Conventional wisdom about writing is conventionally wrong.
To Kill A Mockingbird is a classic novel that turned into an amazing film.
So when news broke that Harper Lee, who never published another novel, was coming out with a book-like object, and this book-like object would be a sequel to her big hit—well, that was huge.
It was also controversial, with sources saying Harper Lee never intended this to get published, that it was a draft, with the same characters later showing up in To Kill a Mocking Bird.
So here’s the first page, as printed on dead trees, and I allowed the last paragraph to actually finish instead of ending mid-sentence with “folding herself up” and such.
For previous posts bleeding red all over the first page of a novel, click away with your mousity mouse while enjoying some chocolate mousse:
GO SET A WATCHMAN
Since Atlanta, she had looked out the dining-car window with a delight almost physical. Over her breakfast coffee, she watched (We already know she’s looking and watching, so these words get slain.) The last of Georgia’s hills receded and the red earth appeared, and with it tin-roofed houses set in the middle of swept yards, and in the yards the inevitable verbena grew, surrounded by whitewashed tires. She grinned when she saw (Looked, watched and saw all in the first paragraph, three shining beacons of bad writing, so let’s kill the last two.) her at the first TV antenna atop an unpainted Negro house; as they multiplied, her joy rose.
Jean Louise Finch always made this journey by air, but she decided to go by train from New York to Maycomb Junction on her fifth annual trip home. (Now we go back in time for backstory, which is Boring and must die.) For one thing, she had the life scared out of her the last time she was on a plane: the pilot elected to fly through a tornado. (This would have been good in the present tense, as an exciting start to the novel: “So I’m flying through this tornado, wishing I’d taken the train.” Nope.) For another thing, flying home meant her father rising at three in the morning, driving a hundred miles to meet her in Mobile, and doing a full day’s work afterwards: he was seventy-two now and this was no longer fair. (More exposition and backstory without the barest hint of conflict.)
She was glad she had decided to go by train. Trains had changed since her childhood, and the novelty of the experience amused her: a fat genie of a porter materialized when she pressed a button on a wall; at her bidding a stainless steel washbasin popped out of another wall, and there was a john one could prop one’s feet on. (Nice imagery in the last line.) She resolved not to be intimidated by several messages stenciled around her compartment – a roomette, they called it – but when she went to bed the night before, she succeeded in folding herself up into the wall because she had ignored an injunction to PULL THIS LEVER DOWN OVER BRACKETS, a situation remedied by the porter to her embarrassment, as her habit was to sleep only in pajama tops.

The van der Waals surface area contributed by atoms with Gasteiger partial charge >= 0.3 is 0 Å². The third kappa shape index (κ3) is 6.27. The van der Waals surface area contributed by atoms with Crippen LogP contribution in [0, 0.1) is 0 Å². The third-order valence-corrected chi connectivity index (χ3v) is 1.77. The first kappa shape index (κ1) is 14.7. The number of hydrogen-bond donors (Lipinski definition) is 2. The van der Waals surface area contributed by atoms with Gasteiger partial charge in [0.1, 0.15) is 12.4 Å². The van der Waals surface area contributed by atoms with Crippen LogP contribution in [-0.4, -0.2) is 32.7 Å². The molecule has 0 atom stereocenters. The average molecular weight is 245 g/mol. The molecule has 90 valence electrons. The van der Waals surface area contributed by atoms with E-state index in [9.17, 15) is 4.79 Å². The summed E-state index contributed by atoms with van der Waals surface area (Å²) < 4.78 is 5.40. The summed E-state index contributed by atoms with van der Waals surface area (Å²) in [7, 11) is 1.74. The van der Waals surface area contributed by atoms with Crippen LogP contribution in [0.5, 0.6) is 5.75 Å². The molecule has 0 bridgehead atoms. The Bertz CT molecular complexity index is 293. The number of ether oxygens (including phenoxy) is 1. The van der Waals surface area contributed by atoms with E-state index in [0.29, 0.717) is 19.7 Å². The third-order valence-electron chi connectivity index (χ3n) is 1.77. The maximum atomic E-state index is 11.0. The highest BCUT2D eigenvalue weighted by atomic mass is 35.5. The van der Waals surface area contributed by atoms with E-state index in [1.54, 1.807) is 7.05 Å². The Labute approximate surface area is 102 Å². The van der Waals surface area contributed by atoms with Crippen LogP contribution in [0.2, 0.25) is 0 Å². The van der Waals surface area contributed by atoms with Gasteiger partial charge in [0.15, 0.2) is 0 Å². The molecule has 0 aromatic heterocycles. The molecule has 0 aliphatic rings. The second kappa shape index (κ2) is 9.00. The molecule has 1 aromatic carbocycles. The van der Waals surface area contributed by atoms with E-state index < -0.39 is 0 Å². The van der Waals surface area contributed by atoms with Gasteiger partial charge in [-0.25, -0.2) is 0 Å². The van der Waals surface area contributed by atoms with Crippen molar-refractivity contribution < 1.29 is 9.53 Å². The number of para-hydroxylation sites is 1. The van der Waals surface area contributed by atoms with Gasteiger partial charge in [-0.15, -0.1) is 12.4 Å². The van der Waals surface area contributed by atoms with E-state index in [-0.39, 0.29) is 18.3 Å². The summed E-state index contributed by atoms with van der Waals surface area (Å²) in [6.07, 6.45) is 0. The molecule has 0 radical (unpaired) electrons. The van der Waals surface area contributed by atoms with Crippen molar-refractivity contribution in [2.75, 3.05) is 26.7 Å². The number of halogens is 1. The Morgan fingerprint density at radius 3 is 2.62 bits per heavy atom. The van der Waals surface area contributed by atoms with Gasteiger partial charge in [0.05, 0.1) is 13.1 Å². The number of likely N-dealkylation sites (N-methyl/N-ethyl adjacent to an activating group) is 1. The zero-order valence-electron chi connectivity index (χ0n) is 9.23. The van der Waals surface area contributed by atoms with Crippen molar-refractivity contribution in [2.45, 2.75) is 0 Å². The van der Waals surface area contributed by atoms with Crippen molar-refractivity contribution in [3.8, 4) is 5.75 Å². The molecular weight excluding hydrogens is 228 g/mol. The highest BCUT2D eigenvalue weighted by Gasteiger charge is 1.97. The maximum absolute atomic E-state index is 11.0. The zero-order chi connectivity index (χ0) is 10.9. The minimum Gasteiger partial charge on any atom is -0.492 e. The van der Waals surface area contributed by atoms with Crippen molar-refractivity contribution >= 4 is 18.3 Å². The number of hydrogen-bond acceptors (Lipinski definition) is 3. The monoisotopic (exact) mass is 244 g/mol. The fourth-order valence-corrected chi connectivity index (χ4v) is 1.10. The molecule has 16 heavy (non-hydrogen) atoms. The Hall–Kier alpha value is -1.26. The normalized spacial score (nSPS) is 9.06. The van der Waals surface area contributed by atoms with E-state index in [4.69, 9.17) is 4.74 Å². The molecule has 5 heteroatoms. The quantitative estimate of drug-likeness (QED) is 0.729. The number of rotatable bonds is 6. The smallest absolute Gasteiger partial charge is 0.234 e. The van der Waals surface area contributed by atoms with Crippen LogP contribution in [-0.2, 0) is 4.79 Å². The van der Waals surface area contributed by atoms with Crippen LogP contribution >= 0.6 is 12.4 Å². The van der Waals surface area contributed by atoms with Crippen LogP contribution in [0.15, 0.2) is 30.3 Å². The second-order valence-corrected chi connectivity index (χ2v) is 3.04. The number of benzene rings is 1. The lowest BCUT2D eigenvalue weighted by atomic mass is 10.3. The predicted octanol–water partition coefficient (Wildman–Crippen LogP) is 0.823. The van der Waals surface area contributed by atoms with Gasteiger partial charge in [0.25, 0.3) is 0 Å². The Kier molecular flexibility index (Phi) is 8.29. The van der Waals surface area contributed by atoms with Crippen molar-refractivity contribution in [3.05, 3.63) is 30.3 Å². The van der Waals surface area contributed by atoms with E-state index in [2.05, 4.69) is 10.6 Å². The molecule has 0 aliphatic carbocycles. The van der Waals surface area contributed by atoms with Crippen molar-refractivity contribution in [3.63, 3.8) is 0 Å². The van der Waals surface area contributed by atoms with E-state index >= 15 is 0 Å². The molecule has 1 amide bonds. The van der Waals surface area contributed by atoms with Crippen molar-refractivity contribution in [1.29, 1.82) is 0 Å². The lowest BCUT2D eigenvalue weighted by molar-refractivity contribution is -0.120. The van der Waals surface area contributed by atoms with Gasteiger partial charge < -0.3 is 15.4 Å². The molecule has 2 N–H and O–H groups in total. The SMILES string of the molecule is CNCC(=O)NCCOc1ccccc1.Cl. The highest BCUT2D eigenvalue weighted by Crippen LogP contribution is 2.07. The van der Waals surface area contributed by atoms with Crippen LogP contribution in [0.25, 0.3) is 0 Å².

End of Page 1
Notes from The Red Pen of Doom:
You don’t need Michael Bay explosions on every page, especially when we’re talking about lit-rah-sure.
But you do need problems. Get your hero up a tree, throw rocks at them and let them find a way down.
Jean Louise Finch (Scout) doesn’t get up a tree on this page one. There are no rocks aimed at her head, no suspense or trouble at all, unless you count the porter possibly walking in on Scout wearing only her pajama tops, though that sort of situation belongs more in a book with Fabio on the cover.
This page one is all description, exposition and backstory.
Later in the book, we learn our heroine is traveling by train to meet the man she’s being pushed into marrying. That’s a real conflict. Why not foreshadow that?
Put her back on a plane instead of the comfortable train, and give us that tornado again, with a first line about Scout gripping the arms of her chair as the pilot headed insanely through the edge of a tornado and she headed insanely back home to a marriage she didn’t want.
Give us something. Anything.
Because I’m feeling kind, I didn’t get into the brutal reviews of this novel, ones by people who pay the mortgage by reading and reviewing book-like objects of all sorts, or the whole controversial shebang about changing Atticus Finch from an iconic hero into a villain who’s sympathetic to the KKK.
I’m simply going after the first page, and the only job of a page one page is to make readers turn to page two, then page three and finally page 288 or even, if it’s a Stephen King doorstopper, page 1,104.
This first page fails at that job. I have no interest in hearing more about the interior décor of this train, no desire to see more of the scenery flashing by and no hope that this story will get any more interesting as it chugs along.
Verdict: Put it to rest, gently, far from the spot of honor on the library shelf for To Kill a Mockingbird.
Reformed journalist. Scribbler of speeches and whatnot. Represented by Jill Marr of the Sandra Dijkstra Literary Agency.